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The Jettison Defense

Board 43 went unnoticed in the 2013 Bermuda Bowl Final, not because the match was an Italian runaway (what else is new) but because only an additional overtrick was at stake. Three notrump making five or six is hardly an important issue, but the defensive principle involved is noteworthy. The jettison defense should be a part of every expert’s arsenal. Below is the unfateful deal (rotated to South declarer).

3 NT S K J 10 6 4
H K 9 6 2
D 8
C A Q 8
None Vul

West
Bocchi

Pass
Pass

Fantoni

Pass
Pass


North
Helness

2 H
3 H

Lauria

2 D
3 H


East
Madala
Pass
Pass
Pass

Nunes
Pass
Pass
Pass


South
Helgemo
1 NT
2 S
3 NT

Versace
1 NT
2 H
3 NT
S Q 8 2
H A J 10 3
D K 10 9 5 3
C 2
Table S 9 7 5
H Q 4
D 7 2
C J 10 9 7 4 3
Lead: D 3 S A 3
H 8 7 5
D A Q J 6 4
C K 6 5

Helness of Monaco (not to be confused with Hell yes, I’m from Norway) described his 5-4 shape with a Jacoby transfer sequence. Lauria’s method is unfamiliar to me, but I’m sure it indicated the same shape. Both Souths could then deduce the absence of a major fit and place the contract. Most American players would begin with Stayman, followed by a jump to 3 S (or 3 H if playing Smolen) — but it’s pointless to compare our primitive ways with super-powers the likes of Italy and Monaco.

Both Wests led the D 3 — attitude (I think) for Bocchi, Slavinski for Fantoni — and both declarers happily accepted the cheap trick in dummy. Five rounds of spades followed with a routine finesse, East pitching two clubs; South, a heart and two diamonds; and West, two diamonds. Both declarers then cashed C A-Q to leave the following ending with North on lead.

Declarer next crossed to the C K, and West had to discard a heart to protect the D K. A heart toward dummy then left West defenseless. If he ducked, he would be endplayed on the next round. If he won the ace, he could only choose his poison: lead a diamond into the waiting jaws, or return a heart and watch dummy take the rest.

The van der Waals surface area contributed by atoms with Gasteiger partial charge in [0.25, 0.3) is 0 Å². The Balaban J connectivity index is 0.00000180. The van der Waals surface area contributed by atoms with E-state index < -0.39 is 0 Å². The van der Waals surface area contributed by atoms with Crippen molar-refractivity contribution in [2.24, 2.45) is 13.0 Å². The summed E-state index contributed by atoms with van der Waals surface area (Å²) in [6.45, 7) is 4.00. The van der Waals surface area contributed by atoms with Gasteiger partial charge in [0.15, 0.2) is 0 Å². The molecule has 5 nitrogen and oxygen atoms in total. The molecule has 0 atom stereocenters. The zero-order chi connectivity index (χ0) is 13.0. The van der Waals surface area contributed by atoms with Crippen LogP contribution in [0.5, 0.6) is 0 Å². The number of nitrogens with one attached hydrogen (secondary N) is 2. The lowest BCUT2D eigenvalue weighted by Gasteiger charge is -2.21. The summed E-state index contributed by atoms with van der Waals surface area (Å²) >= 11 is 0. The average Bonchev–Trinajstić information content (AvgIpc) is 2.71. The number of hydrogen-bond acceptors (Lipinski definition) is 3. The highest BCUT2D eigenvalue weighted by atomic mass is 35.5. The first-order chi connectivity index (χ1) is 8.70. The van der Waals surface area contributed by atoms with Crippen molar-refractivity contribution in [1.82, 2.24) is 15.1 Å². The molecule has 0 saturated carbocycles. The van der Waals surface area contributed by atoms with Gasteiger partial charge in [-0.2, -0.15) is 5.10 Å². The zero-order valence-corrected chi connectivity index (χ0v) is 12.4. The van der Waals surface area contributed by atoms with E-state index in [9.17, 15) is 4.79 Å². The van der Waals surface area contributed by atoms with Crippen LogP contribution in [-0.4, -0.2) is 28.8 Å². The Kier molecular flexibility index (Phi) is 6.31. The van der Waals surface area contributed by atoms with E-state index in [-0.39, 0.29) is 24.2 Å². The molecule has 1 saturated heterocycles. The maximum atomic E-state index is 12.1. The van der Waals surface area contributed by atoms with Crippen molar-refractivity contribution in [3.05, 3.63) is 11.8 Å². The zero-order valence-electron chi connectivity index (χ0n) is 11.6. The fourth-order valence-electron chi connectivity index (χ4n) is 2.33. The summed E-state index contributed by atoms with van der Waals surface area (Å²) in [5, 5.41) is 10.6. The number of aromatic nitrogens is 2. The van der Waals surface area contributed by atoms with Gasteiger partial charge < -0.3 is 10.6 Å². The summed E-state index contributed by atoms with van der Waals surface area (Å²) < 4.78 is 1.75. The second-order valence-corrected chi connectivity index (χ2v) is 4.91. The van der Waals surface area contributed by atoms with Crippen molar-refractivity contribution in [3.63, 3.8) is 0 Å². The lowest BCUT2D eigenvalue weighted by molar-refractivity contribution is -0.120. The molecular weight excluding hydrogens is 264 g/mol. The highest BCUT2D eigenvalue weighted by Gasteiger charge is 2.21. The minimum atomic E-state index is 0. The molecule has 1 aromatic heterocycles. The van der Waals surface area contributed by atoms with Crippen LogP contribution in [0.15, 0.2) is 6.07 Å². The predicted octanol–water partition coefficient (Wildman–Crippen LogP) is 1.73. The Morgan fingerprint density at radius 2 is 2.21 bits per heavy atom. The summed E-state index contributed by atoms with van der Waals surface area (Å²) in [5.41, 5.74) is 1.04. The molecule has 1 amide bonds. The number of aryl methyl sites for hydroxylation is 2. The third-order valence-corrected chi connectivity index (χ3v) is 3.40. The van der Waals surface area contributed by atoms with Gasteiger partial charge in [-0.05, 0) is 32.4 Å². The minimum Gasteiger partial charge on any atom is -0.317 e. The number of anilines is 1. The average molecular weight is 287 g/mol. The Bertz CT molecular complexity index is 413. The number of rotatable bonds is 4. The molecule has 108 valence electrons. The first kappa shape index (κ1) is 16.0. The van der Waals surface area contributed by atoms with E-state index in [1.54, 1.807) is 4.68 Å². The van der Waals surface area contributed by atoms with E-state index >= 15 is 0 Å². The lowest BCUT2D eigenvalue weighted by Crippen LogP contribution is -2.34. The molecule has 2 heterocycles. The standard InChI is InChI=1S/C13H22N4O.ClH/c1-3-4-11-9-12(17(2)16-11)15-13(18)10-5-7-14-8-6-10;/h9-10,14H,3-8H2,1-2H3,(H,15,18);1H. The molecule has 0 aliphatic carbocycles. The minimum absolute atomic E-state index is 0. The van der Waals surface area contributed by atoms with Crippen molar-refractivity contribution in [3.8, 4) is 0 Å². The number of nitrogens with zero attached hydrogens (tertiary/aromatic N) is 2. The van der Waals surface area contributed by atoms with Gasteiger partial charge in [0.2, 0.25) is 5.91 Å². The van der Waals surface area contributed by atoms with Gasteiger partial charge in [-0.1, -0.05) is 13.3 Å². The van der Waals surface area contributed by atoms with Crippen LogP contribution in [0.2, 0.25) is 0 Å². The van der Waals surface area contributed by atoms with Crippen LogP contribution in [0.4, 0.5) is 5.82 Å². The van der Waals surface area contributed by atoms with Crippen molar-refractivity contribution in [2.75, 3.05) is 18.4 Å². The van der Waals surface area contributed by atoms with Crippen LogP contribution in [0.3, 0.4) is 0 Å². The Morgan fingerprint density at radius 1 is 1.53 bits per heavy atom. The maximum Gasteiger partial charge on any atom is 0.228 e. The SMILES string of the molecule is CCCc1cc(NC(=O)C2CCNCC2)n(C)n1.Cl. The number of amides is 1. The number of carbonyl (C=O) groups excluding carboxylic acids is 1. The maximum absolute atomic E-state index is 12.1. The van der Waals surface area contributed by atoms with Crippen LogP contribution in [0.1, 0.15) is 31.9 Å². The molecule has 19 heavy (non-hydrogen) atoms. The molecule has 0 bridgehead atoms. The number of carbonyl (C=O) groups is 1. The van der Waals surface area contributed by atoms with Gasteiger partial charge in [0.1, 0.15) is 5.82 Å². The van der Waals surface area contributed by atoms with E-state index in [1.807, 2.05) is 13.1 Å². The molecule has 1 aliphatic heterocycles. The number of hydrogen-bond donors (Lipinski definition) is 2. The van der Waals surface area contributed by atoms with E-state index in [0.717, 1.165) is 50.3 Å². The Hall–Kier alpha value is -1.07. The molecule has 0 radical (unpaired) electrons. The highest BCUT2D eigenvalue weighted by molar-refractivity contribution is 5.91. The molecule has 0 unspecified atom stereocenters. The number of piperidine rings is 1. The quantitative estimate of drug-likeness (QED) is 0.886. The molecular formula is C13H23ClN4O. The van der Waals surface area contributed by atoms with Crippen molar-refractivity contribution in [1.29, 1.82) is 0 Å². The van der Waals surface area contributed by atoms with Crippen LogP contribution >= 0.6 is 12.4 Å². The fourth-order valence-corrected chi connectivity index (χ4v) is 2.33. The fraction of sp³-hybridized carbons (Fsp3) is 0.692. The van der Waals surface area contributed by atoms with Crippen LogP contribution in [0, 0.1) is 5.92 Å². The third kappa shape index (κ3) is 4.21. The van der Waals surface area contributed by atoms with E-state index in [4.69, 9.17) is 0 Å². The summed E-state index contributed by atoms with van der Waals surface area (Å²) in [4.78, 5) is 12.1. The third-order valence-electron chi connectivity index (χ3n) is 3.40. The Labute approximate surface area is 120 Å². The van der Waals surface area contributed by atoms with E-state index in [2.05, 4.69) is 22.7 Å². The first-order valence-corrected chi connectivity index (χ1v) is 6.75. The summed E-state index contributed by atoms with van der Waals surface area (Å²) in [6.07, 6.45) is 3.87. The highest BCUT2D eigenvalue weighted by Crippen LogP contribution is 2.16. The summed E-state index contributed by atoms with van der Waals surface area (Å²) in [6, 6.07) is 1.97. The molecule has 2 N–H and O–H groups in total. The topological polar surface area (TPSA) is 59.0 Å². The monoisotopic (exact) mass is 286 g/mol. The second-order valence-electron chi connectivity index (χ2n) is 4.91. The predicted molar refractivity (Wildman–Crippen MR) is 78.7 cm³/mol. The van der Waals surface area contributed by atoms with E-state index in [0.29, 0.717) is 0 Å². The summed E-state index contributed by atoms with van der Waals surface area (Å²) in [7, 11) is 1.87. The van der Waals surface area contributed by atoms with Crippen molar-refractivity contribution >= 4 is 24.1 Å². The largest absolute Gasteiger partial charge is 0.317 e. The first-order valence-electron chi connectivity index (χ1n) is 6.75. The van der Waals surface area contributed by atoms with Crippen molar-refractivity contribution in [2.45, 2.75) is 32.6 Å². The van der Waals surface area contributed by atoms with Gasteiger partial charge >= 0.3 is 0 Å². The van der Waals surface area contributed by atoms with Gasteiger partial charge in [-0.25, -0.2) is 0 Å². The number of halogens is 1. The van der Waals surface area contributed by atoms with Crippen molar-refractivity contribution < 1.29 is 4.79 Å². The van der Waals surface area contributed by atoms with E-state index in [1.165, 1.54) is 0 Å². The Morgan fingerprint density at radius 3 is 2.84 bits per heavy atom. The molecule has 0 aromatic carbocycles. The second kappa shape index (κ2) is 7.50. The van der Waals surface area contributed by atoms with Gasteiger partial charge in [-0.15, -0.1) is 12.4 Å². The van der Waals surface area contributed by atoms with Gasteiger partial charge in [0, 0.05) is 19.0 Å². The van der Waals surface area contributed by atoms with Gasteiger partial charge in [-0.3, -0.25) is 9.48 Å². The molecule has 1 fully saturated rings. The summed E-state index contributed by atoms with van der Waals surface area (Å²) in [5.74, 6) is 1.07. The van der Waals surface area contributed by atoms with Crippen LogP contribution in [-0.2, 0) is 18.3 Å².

Helgemo thus won 12 tricks. (So did Versace according to the play record, though he was mysteriously credited with only 11.)
North
leads
S
H K 9 6 2
D
C 8
S
H A J 10
D K 10
C
Table S
H Q 4
D 7
C J 10
S
H 8 7
D A Q
C K

Dead Weight

Aces are great, but sometimes dead weight. The winning defense is for West to jettison the H A on the C K. Declarer must now lose two tricks; if he tries to establish hearts, East can gain the lead to cash a club. From West’s point of view he is D.O.A. to win two tricks if South remains with H Q-x, so the only hope is to find partner with it.

I have no doubt that Bocchi and Fantoni would both have found the jettison against six notrump — ignoring the fact that they wouldn’t create the predicament (a safe club lead stands out against a slam) — but a measly overtrick does not pique the interest in a long IMP match, especially this time when Italy had a sizable lead.

Preparatory Jettison

Another aspect of the jettison defense is that it sometimes requires preparation. Suppose West started with H A-Q-10-3, and East H J-4. It would not be sufficient to keep H A-Q-10 (or A-Q-3) in the above ending, as discarding the ace would still leave West in a bind; declarer could force West to win the defenders’ heart trick with routine avoidance technique. Instead West must jettison the queen early, retaining H A-10-3, which stymies declarer.

If West began with H A-Q-J-3 and East H 10-4, a winning defense is still available thanks to declarer’s lack of communication in diamonds. West must divest both quacks while the lead is in dummy, coming down to H A-3 D K-10-9, then the ace goes away on the C K as before.

For an extreme jettison defense see the puzzle A Ditch in Time.

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© 2013 Richard Pavlicek